Wull, if the bishops can, we can

Get ready to catch your jaw when it drops. It’s about Bristol University’s Christian Union.

A university’s Christian society has banned women from speaking at events and teaching at meetings, unless they are accompanied by their husband, it has been revealed.

Oh come on. That’s a joke or a poe or a trick. Isn’t it?

The Huffington Post UK has seen the email sent out by president Matt Oliver to all BUCU members which said: “It is ok for women to teach in any CU setting… However we understand that this is a difficult issue for some and so decided that women would not teach on their own at our weekly CU meetings, as the main speaker on our Bristol CU weekend away, or as our main speaker for mission weeks.

“But a husband and wife can teach together in these.”

So, not a joke.

But…what? It’s a difficult issue for some? What is? Women teaching and speaking?

And because it is, for some, the thing to do is forbid it?

Uh huh. What next, BUCU? Other races? Foreigners?

Oliver’s email announced the departure of the international secretary James Howlett, who, according to Oliver, felt he “cannot support the decision on women teaching”.

“After a lot of time exploring this issue, seeking God’s wisdom on it and discussing it together as a committee, we made a decision about women teaching in a CU setting,” Oliver continues. “We all hold individual convictions on secondary issues such a women speakers, which are often reflected in the churches we choose to attend.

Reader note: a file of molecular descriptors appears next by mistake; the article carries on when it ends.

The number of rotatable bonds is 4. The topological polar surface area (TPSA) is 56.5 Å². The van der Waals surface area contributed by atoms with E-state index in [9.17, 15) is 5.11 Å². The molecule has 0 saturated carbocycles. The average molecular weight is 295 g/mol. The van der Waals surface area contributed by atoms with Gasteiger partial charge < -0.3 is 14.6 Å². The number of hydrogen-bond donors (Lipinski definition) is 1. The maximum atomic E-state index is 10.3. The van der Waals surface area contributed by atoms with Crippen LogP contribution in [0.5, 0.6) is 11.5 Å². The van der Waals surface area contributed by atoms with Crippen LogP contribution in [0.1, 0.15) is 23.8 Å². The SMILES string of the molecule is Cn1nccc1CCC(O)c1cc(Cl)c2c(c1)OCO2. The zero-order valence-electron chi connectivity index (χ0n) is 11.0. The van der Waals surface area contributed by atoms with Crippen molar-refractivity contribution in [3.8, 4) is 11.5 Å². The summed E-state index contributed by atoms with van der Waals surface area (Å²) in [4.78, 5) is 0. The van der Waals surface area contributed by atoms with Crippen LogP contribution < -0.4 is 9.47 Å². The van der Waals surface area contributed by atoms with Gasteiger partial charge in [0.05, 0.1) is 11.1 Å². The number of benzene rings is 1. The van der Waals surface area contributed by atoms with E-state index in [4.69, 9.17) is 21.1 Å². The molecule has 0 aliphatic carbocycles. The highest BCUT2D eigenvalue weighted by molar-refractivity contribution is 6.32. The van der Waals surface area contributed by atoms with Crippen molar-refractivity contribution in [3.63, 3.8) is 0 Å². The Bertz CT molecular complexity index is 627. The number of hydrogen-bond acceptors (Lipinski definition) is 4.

“It is good and right that we hold strong beliefs on the Bible’s teaching about secondary issues but they are not what we centre around as a CU and therefore are not always reflected in the CU’s practice.”

Hey, fuck you, dude – women are not secondary. Nobody is secondary. You don’t get to exclude people from the important work and call that “secondary.” You don’t get to treat people as inferior and subordinate and Not Allowed, and then treat your doing that as “secondary.”

The Christian Union’s announcement follows the controversial vote by the majority of Church of England worshippers not to allow women bishops, despite many church leaders voting in favour of the move.

Oliver told The Huffington Post UK the society had now released a statement saying: “Bristol University Christian Union has no formal position on the role of men and women in the church. We respect those of our members who hold strong Biblical convictions in this area and seek to find the most practical way of expressing this inclusivity.”

This what??! 

“Inclusivity” – right, they’re being “inclusive” of those of their members who hold strong Biblical convictions that women are inferior and subordinate and have to stfu unless they’re in the custody of a man. They are not, however, being “inclusive” of half the population.